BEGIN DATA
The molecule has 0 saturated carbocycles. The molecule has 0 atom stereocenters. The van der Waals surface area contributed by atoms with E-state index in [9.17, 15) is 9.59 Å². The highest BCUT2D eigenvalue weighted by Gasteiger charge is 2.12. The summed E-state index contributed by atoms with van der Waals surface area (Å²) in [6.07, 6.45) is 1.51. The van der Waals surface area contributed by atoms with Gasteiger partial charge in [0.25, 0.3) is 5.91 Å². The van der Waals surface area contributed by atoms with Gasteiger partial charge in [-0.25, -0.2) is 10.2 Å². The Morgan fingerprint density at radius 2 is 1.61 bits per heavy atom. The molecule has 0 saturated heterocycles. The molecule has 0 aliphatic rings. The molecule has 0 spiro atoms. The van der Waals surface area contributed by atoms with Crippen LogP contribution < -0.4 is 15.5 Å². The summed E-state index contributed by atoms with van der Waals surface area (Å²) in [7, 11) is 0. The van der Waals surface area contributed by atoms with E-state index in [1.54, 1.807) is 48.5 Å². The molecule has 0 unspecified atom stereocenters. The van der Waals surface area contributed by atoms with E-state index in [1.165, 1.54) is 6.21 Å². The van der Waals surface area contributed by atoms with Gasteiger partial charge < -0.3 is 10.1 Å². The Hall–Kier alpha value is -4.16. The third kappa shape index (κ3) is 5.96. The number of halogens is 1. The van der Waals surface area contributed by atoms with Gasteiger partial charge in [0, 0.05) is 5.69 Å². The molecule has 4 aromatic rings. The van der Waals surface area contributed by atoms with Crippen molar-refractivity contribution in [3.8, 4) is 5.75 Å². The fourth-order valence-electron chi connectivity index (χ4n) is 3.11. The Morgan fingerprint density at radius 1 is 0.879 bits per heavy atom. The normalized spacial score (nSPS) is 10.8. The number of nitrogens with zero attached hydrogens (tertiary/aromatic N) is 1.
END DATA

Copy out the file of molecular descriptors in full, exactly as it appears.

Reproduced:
The molecule has 0 saturated carbocycles. The molecule has 0 atom stereocenters. The van der Waals surface area contributed by atoms with E-state index in [9.17, 15) is 9.59 Å². The highest BCUT2D eigenvalue weighted by Gasteiger charge is 2.12. The summed E-state index contributed by atoms with van der Waals surface area (Å²) in [6.07, 6.45) is 1.51. The van der Waals surface area contributed by atoms with Gasteiger partial charge in [0.25, 0.3) is 5.91 Å². The van der Waals surface area contributed by atoms with Gasteiger partial charge in [-0.25, -0.2) is 10.2 Å². The Morgan fingerprint density at radius 2 is 1.61 bits per heavy atom. The molecule has 0 saturated heterocycles. The molecule has 0 aliphatic rings. The molecule has 0 spiro atoms. The van der Waals surface area contributed by atoms with Crippen LogP contribution < -0.4 is 15.5 Å². The summed E-state index contributed by atoms with van der Waals surface area (Å²) in [7, 11) is 0. The van der Waals surface area contributed by atoms with E-state index in [1.54, 1.807) is 48.5 Å². The molecule has 0 unspecified atom stereocenters. The van der Waals surface area contributed by atoms with E-state index in [1.165, 1.54) is 6.21 Å². The van der Waals surface area contributed by atoms with Gasteiger partial charge < -0.3 is 10.1 Å². The Hall–Kier alpha value is -4.16. The third kappa shape index (κ3) is 5.96. The number of halogens is 1. The van der Waals surface area contributed by atoms with Gasteiger partial charge in [0, 0.05) is 5.69 Å². The molecule has 4 aromatic rings. The van der Waals surface area contributed by atoms with Crippen molar-refractivity contribution in [3.8, 4) is 5.75 Å². The fourth-order valence-electron chi connectivity index (χ4n) is 3.11. The Morgan fingerprint density at radius 1 is 0.879 bits per heavy atom. The normalized spacial score (nSPS) is 10.8. The number of nitrogens with zero attached hydrogens (tertiary/aromatic N) is 1.